6 Ways To Care For Your Spouse After A Heart Attack

Your spouse suffered a heart attack. It was frightening. Maybe one of the scariest moments of your life. Thankfully, he survived. Now that he’s home, you’re wondering how to best take care of him.



1. Take Care of Yourself.

MtnStar_MTNVIEW_6WaysToCareForYourSpouseAfterAHeartAttack_02It may seem strange to think about your own health after your spouse suffered a heart attack. But you’ll best be able to take care of your spouse if you’re in good health.

Caregivers Are At Higher Risk For Mental And Physical Health Issues

● 40-70% of caregivers have clinically significant symptoms of depression.

● Caregivers’ hearts react more to stressful conditions, putting them at greater risk for high blood pressure and heart disease.

● Caregivers have diminished immune response, which leads to frequent infection and increased risk of cancers.

● Caregivers have a 23% higher level of stress hormones and a 15% lower level of antibody responses.

Don’t put off your own healthcare needs. Take this opportunity to take steps toward a healthier lifestyle together.

Source: Family Caregiver Alliance

2. Rally Support.


Depending on her condition after the heart attack, your spouse may require a lot of time and attention. This can be very draining for you emotionally and physically. Don’t try to do it all yourself.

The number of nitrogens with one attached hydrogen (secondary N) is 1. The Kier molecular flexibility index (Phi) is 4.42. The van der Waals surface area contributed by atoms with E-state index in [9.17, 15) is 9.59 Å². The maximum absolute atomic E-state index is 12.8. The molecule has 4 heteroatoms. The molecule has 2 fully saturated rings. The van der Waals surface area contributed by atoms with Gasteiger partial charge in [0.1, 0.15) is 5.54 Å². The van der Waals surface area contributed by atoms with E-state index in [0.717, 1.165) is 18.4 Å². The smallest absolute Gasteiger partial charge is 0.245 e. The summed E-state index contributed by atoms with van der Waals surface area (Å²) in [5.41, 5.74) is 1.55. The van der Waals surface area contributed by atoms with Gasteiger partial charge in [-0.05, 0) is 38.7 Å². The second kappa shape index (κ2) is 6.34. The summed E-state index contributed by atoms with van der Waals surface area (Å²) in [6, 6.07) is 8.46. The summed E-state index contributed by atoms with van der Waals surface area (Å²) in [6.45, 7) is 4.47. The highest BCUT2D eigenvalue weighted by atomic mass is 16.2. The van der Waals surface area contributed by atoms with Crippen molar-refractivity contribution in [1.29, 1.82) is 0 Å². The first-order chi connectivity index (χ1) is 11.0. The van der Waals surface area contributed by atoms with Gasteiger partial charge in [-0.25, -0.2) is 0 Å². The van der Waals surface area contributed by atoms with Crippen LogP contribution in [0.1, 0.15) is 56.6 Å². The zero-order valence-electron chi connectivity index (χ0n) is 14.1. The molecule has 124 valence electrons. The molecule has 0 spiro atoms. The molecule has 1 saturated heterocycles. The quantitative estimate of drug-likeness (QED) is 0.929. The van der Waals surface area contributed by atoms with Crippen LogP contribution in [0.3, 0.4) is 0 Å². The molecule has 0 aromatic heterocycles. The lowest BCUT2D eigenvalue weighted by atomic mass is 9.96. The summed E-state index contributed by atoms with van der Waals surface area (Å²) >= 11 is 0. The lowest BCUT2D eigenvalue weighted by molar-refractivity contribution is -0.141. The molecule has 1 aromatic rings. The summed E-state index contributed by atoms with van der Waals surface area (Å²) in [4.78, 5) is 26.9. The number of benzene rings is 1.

Get the physical and emotional support you need to maintain your health and the health of your spouse.

Let your family and friends know about her condition and how they can help. Ask a family member to cook a healthy meal once a week or to drive your spouse to a doctor’s appointment. Or ask a friend for a listening ear.

3. Remind Him To Take His Medication.


After your spouse’s heart attack, the doctor will most likely prescribe some type of medication. Some medications prescribed after a heart attack lower cholesterol, lower blood pressure, relieve chest pain (angina), or reduce risk of blood clots forming. If taking medication on a daily basis is new for your spouse, he may need reminders.

Be creative. Set alerts on his cellphone or stick notes on the bathroom mirror or refrigerator door. Whatever will get his attention and remind him to take his meds. These meds are important. They may prevent future heart attacks or stroke.

4. Know The Signs Of A Heart Attack And When To Call 9-1-1.


Unfortunately, if your spouse had one heart attack, her chances of having another are higher. And symptoms for a second heart attack may look different than the first.

Signs of a heart attack include:

● Chest pain lasting more than a few minutes

● Cold sweat

● Lightheadedness

● Nausea (more common in women)

● Numbness, aching, or tingling in the arm (usually the left arm)

● Shortness of breath

● Weakness or fatigue


It’s important to understand how angina (chest pain) and a heart attack differ. Angina is chest pain usually brought on by physical exertion. This type of pain goes away in a few minutes after resting or taking medication. Pain from a heart attack is more severe and doesn’t go away with rest or medication.

If you’re unsure whether the pain is a heart attack or angina, call 9-1-1. The faster your spouse gets medical attention, the better his chances of survival and recovery.

Source: National Institutes of Health 1, 2